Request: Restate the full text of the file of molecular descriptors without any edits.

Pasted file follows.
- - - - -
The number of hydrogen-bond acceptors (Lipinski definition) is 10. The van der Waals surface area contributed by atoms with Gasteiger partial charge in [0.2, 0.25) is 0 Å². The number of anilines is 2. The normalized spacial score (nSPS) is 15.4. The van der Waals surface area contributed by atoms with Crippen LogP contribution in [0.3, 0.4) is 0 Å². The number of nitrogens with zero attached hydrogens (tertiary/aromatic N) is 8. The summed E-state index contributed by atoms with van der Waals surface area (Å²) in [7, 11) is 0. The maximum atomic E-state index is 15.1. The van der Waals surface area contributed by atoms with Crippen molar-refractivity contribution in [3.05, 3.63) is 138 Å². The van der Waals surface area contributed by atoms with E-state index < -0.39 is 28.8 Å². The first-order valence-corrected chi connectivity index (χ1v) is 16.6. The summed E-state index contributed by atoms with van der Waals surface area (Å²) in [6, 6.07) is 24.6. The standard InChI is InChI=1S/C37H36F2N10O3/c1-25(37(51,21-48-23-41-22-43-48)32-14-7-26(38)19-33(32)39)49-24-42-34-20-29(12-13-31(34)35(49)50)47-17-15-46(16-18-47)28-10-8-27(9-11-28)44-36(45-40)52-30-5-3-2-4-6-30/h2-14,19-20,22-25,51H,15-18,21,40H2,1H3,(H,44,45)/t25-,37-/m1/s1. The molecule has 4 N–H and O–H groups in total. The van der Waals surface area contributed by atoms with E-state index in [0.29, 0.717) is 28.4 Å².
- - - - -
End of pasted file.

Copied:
The number of hydrogen-bond acceptors (Lipinski definition) is 10. The van der Waals surface area contributed by atoms with Gasteiger partial charge in [0.2, 0.25) is 0 Å². The number of anilines is 2. The normalized spacial score (nSPS) is 15.4. The van der Waals surface area contributed by atoms with Crippen LogP contribution in [0.3, 0.4) is 0 Å². The number of nitrogens with zero attached hydrogens (tertiary/aromatic N) is 8. The summed E-state index contributed by atoms with van der Waals surface area (Å²) in [7, 11) is 0. The maximum atomic E-state index is 15.1. The van der Waals surface area contributed by atoms with Crippen molar-refractivity contribution in [3.05, 3.63) is 138 Å². The van der Waals surface area contributed by atoms with E-state index < -0.39 is 28.8 Å². The first-order valence-corrected chi connectivity index (χ1v) is 16.6. The summed E-state index contributed by atoms with van der Waals surface area (Å²) in [6, 6.07) is 24.6. The standard InChI is InChI=1S/C37H36F2N10O3/c1-25(37(51,21-48-23-41-22-43-48)32-14-7-26(38)19-33(32)39)49-24-42-34-20-29(12-13-31(34)35(49)50)47-17-15-46(16-18-47)28-10-8-27(9-11-28)44-36(45-40)52-30-5-3-2-4-6-30/h2-14,19-20,22-25,51H,15-18,21,40H2,1H3,(H,44,45)/t25-,37-/m1/s1. The molecule has 4 N–H and O–H groups in total. The van der Waals surface area contributed by atoms with E-state index in [0.29, 0.717) is 28.4 Å².